We are a student association located in Zurich called ARIS (Akademische Raumfahrt Initiative Schweiz – Academic Spaceflight Initiative Switzerland). We built our first rocket “Tell” back in 2017 and have grown considerably over the last couple of years. Each year a new team of motivated students from different universities across Switzerland comes together to improve upon our previous work and construct a more powerful rocket. The goal is to participate in the Spaceport America Cup, a student competition that gathers hundreds of rocket teams from all over the world.
Competition in Portugal
Sadly, this year’s competition in the United States was canceled, but we will participate in the newly established European rocketry competition in Portugal this October.
This year’s project is called “Euler” and our primary aim is to fly ARIS’ first supersonic rocket. The maximum expected acceleration is 14 g and we want to achieve an altitude of 30’000 feet or 9’144 meters as accurately as possible by utilizing a sophisticated altitude braking system.
Correspondingly, our flight computer has to manage a considerable number of tasks: we need reliable communication with the ground station, accurate state estimation, control of the braking mechanism, as well as logging, sensor readout, and battery management.
Logging used half of the available CPU time
Our avionics flight computer utilizes a STM32H7 Arm microprocessor and for the handling of different tasks we use FreeRTOS 10.2.1. After our maiden flight in June, during which we successfully validated our state estimation algorithm and the braking system, we wanted to improve our software further. However, it was necessary to first understand all details of our system. With around a dozen FreeRTOS tasks and numerous communication channels between them, it was quite complicated to understand what exactly happens at the lower level and which improvements we should prioritize. Our goal was to increase the frequency of the state estimation algorithm from 100 Hz to 1 kHz. In order to do that, we explored various profiling tools.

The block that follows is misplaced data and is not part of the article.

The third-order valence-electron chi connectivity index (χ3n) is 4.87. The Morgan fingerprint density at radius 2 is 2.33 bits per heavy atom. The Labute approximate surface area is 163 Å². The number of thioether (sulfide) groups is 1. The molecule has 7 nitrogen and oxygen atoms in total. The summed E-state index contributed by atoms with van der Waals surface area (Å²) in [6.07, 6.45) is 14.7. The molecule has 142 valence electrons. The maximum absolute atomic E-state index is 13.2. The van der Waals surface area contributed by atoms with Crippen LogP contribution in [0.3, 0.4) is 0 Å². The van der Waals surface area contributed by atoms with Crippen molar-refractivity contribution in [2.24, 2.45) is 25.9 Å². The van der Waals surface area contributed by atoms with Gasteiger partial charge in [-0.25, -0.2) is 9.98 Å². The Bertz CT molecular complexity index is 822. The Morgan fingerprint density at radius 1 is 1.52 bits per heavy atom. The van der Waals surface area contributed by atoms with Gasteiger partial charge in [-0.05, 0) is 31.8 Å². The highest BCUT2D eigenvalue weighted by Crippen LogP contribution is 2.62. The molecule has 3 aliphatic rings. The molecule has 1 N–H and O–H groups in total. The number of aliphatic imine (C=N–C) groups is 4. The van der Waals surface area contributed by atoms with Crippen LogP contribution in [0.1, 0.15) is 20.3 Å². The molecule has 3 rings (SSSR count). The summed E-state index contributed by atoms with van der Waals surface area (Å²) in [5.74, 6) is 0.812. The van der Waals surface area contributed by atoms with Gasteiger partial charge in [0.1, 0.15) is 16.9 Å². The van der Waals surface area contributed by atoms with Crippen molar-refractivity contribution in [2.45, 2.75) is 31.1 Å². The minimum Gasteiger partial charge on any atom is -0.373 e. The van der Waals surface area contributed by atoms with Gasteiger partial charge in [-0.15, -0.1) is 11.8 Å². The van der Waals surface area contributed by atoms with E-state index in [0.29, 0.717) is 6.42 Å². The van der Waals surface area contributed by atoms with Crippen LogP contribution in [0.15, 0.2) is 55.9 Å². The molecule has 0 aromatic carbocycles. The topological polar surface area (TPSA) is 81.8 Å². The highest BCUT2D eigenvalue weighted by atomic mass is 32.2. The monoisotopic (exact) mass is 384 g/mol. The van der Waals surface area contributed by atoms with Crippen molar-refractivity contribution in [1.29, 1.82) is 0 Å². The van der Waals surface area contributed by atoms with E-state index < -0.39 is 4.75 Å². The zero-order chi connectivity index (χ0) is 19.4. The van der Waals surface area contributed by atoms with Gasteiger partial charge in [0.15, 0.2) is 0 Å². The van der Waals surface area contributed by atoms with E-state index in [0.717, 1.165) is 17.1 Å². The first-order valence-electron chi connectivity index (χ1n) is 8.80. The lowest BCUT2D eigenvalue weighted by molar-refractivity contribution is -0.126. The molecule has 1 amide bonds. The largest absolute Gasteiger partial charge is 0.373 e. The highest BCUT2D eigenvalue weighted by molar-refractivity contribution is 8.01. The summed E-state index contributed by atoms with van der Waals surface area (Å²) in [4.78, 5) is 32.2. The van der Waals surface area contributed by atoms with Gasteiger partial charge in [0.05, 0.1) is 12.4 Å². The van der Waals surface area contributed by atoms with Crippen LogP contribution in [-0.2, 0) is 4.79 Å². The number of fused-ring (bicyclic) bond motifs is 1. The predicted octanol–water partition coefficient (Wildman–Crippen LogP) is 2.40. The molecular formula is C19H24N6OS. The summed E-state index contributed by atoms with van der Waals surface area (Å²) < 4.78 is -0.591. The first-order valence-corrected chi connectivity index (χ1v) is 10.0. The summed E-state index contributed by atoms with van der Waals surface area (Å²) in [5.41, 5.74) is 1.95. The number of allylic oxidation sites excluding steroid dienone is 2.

That is how we discovered Tracealyzer. As soon as we integrated it with our software and recorded the first trace, we immediately gained more insight than we had done in months. Our logging task used almost half of our processing power, and in another task that used 10% of the CPU time we were mistakenly calling a blocking SPI connection. We were able to figure this out in just a couple of hours thanks to the Tracealyzer software.
Our system was significantly improved by just using this single piece of information, and there were a lot of other small enhancements that we made with the help of Tracealyzer’s traces. These improvements have already allowed us to double our state estimation frequency!
We are currently working on redesigning the logging architecture and adding more features to our system. These tasks have been made vastly easier by Tracealyzer since we can evaluate the performance of the software after every change we make.
Lastly, we are planning to replicate our state machine in Tracealyzer and assess the performance of our system in each of the flight phases, thereby making sure that our software will behave as expected during upcoming flights.
By Jonas Binz, ARIS Electrical Hardware Engineer, and Nemanja Stojoski, ARIS Embedded Software Engineer